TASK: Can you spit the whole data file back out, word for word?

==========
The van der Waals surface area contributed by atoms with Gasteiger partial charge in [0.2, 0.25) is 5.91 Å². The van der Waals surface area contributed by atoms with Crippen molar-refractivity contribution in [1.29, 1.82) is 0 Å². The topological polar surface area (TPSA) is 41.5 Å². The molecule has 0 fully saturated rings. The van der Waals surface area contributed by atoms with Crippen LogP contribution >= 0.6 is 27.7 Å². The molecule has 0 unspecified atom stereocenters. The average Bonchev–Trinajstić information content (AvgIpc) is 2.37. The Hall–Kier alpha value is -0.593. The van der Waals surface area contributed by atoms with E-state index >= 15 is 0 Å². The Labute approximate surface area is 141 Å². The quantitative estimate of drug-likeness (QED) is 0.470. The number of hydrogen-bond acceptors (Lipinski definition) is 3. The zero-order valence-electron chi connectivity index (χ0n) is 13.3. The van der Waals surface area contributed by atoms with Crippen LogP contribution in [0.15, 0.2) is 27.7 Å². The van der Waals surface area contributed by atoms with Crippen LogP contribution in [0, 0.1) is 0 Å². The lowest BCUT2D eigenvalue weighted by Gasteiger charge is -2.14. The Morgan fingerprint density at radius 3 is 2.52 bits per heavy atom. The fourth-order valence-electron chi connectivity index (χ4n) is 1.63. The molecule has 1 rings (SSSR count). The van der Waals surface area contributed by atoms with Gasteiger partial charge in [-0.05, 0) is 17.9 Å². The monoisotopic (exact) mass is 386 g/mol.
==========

The van der Waals surface area contributed by atoms with Gasteiger partial charge in [0.2, 0.25) is 5.91 Å². The van der Waals surface area contributed by atoms with Crippen molar-refractivity contribution in [1.29, 1.82) is 0 Å². The topological polar surface area (TPSA) is 41.5 Å². The molecule has 0 fully saturated rings. The van der Waals surface area contributed by atoms with Crippen LogP contribution >= 0.6 is 27.7 Å². The molecule has 0 unspecified atom stereocenters. The average Bonchev–Trinajstić information content (AvgIpc) is 2.37. The Hall–Kier alpha value is -0.593. The van der Waals surface area contributed by atoms with E-state index >= 15 is 0 Å². The Labute approximate surface area is 141 Å². The quantitative estimate of drug-likeness (QED) is 0.470. The number of hydrogen-bond acceptors (Lipinski definition) is 3. The zero-order valence-electron chi connectivity index (χ0n) is 13.3. The van der Waals surface area contributed by atoms with Crippen LogP contribution in [0.15, 0.2) is 27.7 Å². The van der Waals surface area contributed by atoms with Crippen LogP contribution in [0, 0.1) is 0 Å². The lowest BCUT2D eigenvalue weighted by Gasteiger charge is -2.14. The Morgan fingerprint density at radius 3 is 2.52 bits per heavy atom. The fourth-order valence-electron chi connectivity index (χ4n) is 1.63. The molecule has 1 rings (SSSR count). The van der Waals surface area contributed by atoms with Gasteiger partial charge in [-0.05, 0) is 17.9 Å². The monoisotopic (exact) mass is 386 g/mol.